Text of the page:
Transition paths

Transition paths and the physics of folding reactions

Biological molecules like proteins, DNA, and RNA spontaneously self-assemble into from linear polymers into complex three-dimensional structures capable of carrying out specific physiological tasks. This “folding” process is described physically as a diffusive search over a multi-dimensional landscape representing the free energy of the molecule as a function of all possible conformations. In this picture, the most important parts of folding reactions involve passage through the transition states located in the energy barrier separating the folded and unfolded states: the transition states dominate the reaction kinetics, and the paths through these states—known as transition paths—encapsulate all the critical mechanistic information. Because transition paths are stochastic but the folding of ensembles of molecules cannot be synchronized, single-molecule approaches are needed to observe them. Furthermore, because the duration of transition paths is very short compared to the lifetimes of folded and unfolded states, both high resolution and high dynamic range are required.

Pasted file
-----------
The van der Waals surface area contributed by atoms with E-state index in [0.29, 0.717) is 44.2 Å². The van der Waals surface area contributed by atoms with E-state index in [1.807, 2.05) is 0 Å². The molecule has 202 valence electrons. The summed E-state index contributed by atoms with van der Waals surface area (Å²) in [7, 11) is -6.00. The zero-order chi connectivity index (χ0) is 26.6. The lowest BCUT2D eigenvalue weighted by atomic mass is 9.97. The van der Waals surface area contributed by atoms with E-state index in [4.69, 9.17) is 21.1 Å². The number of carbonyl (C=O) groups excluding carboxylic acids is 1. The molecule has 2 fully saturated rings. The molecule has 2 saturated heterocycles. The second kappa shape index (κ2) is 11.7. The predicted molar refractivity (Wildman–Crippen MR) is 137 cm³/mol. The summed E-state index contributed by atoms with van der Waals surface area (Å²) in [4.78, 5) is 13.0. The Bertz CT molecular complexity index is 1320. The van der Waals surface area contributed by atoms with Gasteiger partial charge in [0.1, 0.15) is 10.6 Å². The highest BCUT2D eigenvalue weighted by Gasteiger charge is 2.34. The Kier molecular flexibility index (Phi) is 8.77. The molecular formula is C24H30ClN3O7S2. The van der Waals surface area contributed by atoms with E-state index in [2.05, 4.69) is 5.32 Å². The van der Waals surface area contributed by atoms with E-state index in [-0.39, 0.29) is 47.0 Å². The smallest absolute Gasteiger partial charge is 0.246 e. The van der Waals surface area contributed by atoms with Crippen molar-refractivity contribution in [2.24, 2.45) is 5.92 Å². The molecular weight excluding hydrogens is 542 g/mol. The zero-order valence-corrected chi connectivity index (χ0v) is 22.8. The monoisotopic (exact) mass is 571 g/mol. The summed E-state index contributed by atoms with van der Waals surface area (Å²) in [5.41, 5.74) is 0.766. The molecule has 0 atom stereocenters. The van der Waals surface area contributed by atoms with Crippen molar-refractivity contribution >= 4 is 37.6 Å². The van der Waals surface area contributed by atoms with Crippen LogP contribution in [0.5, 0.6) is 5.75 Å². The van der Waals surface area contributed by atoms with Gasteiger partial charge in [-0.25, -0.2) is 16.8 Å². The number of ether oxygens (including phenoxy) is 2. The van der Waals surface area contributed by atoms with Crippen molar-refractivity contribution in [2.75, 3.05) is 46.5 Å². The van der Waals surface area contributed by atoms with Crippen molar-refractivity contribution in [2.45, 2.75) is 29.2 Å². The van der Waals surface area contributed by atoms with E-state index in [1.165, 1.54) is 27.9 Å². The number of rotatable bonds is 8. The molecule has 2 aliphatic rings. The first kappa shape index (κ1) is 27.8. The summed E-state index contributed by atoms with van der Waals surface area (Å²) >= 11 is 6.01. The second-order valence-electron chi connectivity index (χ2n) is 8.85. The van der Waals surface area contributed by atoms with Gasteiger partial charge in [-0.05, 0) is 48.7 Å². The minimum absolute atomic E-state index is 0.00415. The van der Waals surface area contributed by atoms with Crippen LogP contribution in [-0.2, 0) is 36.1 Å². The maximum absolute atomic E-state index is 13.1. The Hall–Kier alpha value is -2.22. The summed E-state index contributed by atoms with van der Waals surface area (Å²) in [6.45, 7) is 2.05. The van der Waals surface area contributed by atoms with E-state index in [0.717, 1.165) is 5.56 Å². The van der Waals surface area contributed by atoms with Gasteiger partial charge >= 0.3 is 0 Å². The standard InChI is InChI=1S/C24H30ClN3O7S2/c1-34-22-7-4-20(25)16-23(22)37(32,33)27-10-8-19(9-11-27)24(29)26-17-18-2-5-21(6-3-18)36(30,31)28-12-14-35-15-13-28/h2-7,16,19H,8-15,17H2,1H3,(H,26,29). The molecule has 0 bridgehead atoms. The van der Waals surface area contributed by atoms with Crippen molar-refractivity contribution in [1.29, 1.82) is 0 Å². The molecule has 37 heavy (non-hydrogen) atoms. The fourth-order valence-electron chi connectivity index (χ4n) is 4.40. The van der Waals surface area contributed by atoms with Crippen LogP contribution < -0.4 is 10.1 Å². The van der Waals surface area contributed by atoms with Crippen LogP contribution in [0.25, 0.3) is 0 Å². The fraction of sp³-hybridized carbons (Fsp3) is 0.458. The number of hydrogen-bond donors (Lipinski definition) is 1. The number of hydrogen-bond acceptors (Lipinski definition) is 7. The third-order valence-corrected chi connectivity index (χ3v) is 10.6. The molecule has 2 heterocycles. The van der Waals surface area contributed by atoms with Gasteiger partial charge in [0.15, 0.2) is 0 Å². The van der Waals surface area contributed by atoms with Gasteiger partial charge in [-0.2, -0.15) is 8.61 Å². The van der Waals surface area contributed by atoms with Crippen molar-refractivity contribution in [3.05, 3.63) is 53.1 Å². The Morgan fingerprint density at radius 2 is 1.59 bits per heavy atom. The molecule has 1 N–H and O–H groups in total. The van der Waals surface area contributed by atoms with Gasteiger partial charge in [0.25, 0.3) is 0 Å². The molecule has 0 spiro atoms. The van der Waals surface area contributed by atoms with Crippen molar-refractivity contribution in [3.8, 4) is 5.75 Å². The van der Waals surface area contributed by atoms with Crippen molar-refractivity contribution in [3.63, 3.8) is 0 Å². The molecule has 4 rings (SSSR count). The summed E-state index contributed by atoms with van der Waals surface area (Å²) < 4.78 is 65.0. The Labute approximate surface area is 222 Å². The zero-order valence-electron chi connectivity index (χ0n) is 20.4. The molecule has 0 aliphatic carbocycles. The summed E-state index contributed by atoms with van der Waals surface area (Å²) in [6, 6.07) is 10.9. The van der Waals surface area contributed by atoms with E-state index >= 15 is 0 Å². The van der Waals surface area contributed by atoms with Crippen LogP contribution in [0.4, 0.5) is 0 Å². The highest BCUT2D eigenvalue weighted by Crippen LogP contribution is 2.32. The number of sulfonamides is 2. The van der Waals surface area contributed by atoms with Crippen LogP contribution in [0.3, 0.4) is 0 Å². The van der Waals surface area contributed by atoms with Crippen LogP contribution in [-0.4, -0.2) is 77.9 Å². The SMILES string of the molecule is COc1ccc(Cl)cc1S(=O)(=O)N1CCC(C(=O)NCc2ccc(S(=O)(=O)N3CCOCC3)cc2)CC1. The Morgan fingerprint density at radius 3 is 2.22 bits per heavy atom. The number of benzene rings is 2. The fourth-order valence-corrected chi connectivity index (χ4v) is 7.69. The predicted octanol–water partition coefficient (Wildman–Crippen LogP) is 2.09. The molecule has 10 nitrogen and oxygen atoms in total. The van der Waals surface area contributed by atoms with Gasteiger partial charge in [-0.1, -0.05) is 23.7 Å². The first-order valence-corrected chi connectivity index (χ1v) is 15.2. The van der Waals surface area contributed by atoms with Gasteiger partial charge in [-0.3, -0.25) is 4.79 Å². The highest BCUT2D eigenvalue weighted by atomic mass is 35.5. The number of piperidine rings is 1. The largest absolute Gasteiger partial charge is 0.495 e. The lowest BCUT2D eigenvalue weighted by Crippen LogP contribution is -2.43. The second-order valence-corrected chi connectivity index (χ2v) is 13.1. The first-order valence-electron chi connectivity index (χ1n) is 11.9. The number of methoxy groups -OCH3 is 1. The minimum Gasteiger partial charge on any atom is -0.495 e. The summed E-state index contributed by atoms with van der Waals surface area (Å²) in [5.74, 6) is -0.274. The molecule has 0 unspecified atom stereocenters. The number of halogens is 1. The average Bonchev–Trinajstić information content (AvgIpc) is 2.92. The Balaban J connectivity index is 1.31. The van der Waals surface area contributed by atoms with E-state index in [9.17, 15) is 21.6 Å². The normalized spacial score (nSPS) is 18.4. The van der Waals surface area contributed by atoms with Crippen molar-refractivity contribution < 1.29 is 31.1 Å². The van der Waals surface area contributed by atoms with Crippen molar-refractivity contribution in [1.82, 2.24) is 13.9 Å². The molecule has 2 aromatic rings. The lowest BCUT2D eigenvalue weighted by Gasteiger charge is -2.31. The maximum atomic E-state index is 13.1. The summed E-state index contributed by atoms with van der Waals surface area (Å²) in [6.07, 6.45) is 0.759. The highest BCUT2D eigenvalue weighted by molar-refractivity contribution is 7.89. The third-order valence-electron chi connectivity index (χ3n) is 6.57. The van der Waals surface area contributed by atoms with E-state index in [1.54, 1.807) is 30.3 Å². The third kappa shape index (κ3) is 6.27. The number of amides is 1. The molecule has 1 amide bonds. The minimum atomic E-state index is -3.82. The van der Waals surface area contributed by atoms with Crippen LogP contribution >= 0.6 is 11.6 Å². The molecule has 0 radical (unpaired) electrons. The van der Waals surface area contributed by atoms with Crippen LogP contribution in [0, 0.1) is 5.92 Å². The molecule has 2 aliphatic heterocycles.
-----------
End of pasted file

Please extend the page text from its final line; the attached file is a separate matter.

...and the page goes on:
Diffusive energy barrier crossing (transition path in red) in a folding reaction

We use optical tweezers to induce folding and unfolding transitions in single molecules and directly observe the transition paths. We aim to probe the mechanisms of the folding reactions for different types of molecules, and also to characterise the physical parameters that determine the microscopic dynamics within the transition paths, such as the landscape roughness and internal friction. Interpreting these measurements typically requires that we also reconstruct the profile of the underlying energy landscape, develop novel statistical methods for analysis, understand how the instrumentation affects the observed behaviour, and relate experimental observations to theoretical expectations. In these studies, we integrate both experimental and theoretical aspects of physics, biology, and chemistry, reflecting the interdisciplinary nature of the research.

We are actively investigating questions such as how transition paths differ for molecules with different folds, how we can we use transition paths to characterise local friction in folding reactions, what are the effects of the multi-dimensionality of folding landscapes, whether we detect the presence of microscopically distinct types of paths across different barriers in the landscape, and how transition paths differ for native folding and misfolding.